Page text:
Happy 30th Anniversary to the Bee Gees’ eighteenth studio album One, originally released in the U.S. July 25, 1989.
The story of 1989’s One includes a decade of necessary context that essentially picks up where Spirits Having Flown leaves off.
Few other artists have achieved in a lifetime what the Bee Gees amassed commercially and artistically in just 1978 and 1979 alone. The Gibbs finished out the ‘70s with both Spirits Having Flown and the Saturday Night Fever soundtrack still clinging to the Billboard album chart after 46 and 123 weeks on the list, respectively. A new compilation rife with the stunning run of hits they’d amassed over the past four years, Bee Gees Greatest, had just climbed into the top five, on its way to becoming their second consecutive number one album in less than a year. And, all fifty-three show dates on the exhaustive Spirits Having Flown Tour sold out completely.
But by 1980, their Midas touch became an unusually sharp double-edged sword. Public and media affection for the Gibbs’ craft quickly turned to ire as popular music experienced a turbulent sea change, and they became the embodiment of the broad rejection of “disco” and everything it represented. They were ridiculed and silenced to an extent that was unprecedented, especially by the same US radio stations that had helped to propel Saturday Night Fever and Spirits Having Flown to record-breaking heights.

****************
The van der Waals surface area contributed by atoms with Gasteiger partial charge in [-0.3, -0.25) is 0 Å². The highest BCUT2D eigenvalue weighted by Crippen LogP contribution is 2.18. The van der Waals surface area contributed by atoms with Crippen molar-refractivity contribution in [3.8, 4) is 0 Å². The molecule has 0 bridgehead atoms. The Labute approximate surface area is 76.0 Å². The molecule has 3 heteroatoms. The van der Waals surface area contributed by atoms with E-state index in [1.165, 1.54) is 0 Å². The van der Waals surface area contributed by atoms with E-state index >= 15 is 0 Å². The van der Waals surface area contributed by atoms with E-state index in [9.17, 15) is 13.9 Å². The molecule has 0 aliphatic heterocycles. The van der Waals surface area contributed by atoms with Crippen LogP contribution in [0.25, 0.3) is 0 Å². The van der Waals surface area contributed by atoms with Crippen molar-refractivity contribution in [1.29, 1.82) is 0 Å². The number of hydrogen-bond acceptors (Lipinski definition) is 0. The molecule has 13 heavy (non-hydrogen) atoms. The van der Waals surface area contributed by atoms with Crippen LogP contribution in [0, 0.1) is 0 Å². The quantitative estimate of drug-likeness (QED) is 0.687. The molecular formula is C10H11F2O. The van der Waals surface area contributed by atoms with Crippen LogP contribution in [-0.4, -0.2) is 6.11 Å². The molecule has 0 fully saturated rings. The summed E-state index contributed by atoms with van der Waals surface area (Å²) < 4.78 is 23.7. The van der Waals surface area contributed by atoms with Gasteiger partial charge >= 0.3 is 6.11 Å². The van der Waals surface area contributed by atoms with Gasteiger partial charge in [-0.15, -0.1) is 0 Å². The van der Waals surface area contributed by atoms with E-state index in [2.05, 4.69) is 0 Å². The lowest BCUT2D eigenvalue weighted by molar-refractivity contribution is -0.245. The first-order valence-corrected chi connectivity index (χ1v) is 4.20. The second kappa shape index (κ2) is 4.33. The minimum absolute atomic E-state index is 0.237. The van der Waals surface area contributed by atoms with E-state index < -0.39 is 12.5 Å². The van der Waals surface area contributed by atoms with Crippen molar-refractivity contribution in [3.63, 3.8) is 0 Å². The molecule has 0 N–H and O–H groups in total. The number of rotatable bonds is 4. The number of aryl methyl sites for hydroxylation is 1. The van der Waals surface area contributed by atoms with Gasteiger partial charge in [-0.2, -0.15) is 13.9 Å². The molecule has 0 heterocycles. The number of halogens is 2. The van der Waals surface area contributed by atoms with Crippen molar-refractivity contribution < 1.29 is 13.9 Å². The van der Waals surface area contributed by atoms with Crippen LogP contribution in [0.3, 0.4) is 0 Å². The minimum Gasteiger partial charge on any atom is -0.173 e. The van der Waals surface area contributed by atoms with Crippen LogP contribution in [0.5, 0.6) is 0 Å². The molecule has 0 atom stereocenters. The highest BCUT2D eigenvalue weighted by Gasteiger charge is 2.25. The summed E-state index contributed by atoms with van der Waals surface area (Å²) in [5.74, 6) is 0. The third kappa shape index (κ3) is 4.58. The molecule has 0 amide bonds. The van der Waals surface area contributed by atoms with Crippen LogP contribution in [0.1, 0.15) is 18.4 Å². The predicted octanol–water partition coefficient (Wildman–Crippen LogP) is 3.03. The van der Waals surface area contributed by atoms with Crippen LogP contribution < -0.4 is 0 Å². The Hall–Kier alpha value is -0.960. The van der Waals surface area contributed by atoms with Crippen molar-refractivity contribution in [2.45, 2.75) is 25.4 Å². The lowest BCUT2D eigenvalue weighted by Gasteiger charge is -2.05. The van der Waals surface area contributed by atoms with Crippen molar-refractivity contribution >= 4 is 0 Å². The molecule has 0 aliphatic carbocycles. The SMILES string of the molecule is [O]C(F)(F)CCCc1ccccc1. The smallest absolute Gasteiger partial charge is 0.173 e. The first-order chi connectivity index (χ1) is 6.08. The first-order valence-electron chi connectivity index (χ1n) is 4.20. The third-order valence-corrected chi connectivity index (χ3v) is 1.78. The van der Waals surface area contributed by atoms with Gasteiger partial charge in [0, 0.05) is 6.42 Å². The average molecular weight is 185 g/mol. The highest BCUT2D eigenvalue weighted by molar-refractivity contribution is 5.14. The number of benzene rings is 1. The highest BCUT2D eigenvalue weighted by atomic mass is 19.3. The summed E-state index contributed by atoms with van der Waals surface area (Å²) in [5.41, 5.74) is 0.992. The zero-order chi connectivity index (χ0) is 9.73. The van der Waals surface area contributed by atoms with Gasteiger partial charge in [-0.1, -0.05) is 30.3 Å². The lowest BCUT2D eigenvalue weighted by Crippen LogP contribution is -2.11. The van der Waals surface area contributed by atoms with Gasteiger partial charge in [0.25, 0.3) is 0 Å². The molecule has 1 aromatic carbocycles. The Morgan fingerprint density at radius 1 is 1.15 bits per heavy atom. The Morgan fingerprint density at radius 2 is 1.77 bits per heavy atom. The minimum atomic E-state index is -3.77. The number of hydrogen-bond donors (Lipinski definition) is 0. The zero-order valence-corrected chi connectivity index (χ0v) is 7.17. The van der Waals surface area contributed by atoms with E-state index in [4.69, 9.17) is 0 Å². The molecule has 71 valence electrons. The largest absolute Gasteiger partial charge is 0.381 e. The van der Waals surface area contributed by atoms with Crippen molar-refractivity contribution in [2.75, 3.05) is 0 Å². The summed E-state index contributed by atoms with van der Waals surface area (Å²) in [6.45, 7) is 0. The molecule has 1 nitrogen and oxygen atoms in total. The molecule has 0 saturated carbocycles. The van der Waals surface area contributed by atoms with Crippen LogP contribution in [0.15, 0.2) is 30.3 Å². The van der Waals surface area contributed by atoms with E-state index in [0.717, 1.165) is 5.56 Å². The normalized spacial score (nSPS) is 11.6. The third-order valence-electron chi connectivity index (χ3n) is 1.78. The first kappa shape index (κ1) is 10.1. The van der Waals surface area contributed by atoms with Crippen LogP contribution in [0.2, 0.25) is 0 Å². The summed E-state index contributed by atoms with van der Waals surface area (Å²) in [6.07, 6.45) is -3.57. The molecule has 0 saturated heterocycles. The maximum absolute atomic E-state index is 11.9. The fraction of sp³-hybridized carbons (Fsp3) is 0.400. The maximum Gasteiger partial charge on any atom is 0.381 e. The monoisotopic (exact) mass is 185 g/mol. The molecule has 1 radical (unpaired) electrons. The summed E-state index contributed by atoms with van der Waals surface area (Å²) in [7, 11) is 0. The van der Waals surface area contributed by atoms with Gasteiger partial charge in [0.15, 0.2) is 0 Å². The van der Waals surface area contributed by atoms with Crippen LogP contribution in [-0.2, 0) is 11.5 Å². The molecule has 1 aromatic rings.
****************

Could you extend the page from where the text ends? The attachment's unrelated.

For nearly ten years, the Bee Gees were effectively embargoed from the American airwaves. 1981’s Living Eyes, and their contributions to the soundtrack of the 1983 Saturday Night Fever sequel, Staying Alive, were likely more overlooked rather than spurned, as a result. But, for a band who had thrived by making records so prolifically, the calculated exclusion was damaging.
“We have taken a lot of flak over the years,” Barry Gibb told People in 1989. “This band has been around for 30 years, so it’s a little unfair to tag us with a disco label. Paul McCartney made disco records. Rod Stewart did. Even Ethel Merman, which shows you how outrageous the times were. It’s very confusing. If everybody said no, I would understand and maybe go off and buy a farm and raise pigs. On the other side, I hear people say, ‘Your music is the most beautiful I ever heard.’”